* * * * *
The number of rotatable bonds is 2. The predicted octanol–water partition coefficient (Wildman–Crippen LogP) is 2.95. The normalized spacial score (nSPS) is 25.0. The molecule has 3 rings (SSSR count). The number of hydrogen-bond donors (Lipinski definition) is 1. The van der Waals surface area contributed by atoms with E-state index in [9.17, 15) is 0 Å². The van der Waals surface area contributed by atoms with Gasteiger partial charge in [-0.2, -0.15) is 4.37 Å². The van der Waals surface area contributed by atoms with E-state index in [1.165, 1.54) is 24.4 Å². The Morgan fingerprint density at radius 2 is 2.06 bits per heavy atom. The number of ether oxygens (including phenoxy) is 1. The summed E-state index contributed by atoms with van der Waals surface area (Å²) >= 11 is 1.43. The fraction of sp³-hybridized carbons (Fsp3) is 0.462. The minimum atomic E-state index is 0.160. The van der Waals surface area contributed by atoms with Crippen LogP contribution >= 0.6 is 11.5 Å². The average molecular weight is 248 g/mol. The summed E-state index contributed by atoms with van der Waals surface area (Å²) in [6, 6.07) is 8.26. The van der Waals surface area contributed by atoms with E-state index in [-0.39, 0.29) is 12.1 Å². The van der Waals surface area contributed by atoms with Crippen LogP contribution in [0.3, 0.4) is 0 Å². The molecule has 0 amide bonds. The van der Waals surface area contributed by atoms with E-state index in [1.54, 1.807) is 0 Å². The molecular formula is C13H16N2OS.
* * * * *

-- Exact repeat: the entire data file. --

The number of rotatable bonds is 2. The predicted octanol–water partition coefficient (Wildman–Crippen LogP) is 2.95. The normalized spacial score (nSPS) is 25.0. The molecule has 3 rings (SSSR count). The number of hydrogen-bond donors (Lipinski definition) is 1. The van der Waals surface area contributed by atoms with E-state index in [9.17, 15) is 0 Å². The van der Waals surface area contributed by atoms with Gasteiger partial charge in [-0.2, -0.15) is 4.37 Å². The van der Waals surface area contributed by atoms with E-state index in [1.165, 1.54) is 24.4 Å². The Morgan fingerprint density at radius 2 is 2.06 bits per heavy atom. The number of ether oxygens (including phenoxy) is 1. The summed E-state index contributed by atoms with van der Waals surface area (Å²) >= 11 is 1.43. The fraction of sp³-hybridized carbons (Fsp3) is 0.462. The minimum atomic E-state index is 0.160. The van der Waals surface area contributed by atoms with Crippen LogP contribution >= 0.6 is 11.5 Å². The average molecular weight is 248 g/mol. The summed E-state index contributed by atoms with van der Waals surface area (Å²) in [6, 6.07) is 8.26. The van der Waals surface area contributed by atoms with E-state index in [-0.39, 0.29) is 12.1 Å². The van der Waals surface area contributed by atoms with Crippen LogP contribution in [0.3, 0.4) is 0 Å². The molecule has 0 amide bonds. The van der Waals surface area contributed by atoms with E-state index in [1.54, 1.807) is 0 Å². The molecular formula is C13H16N2OS.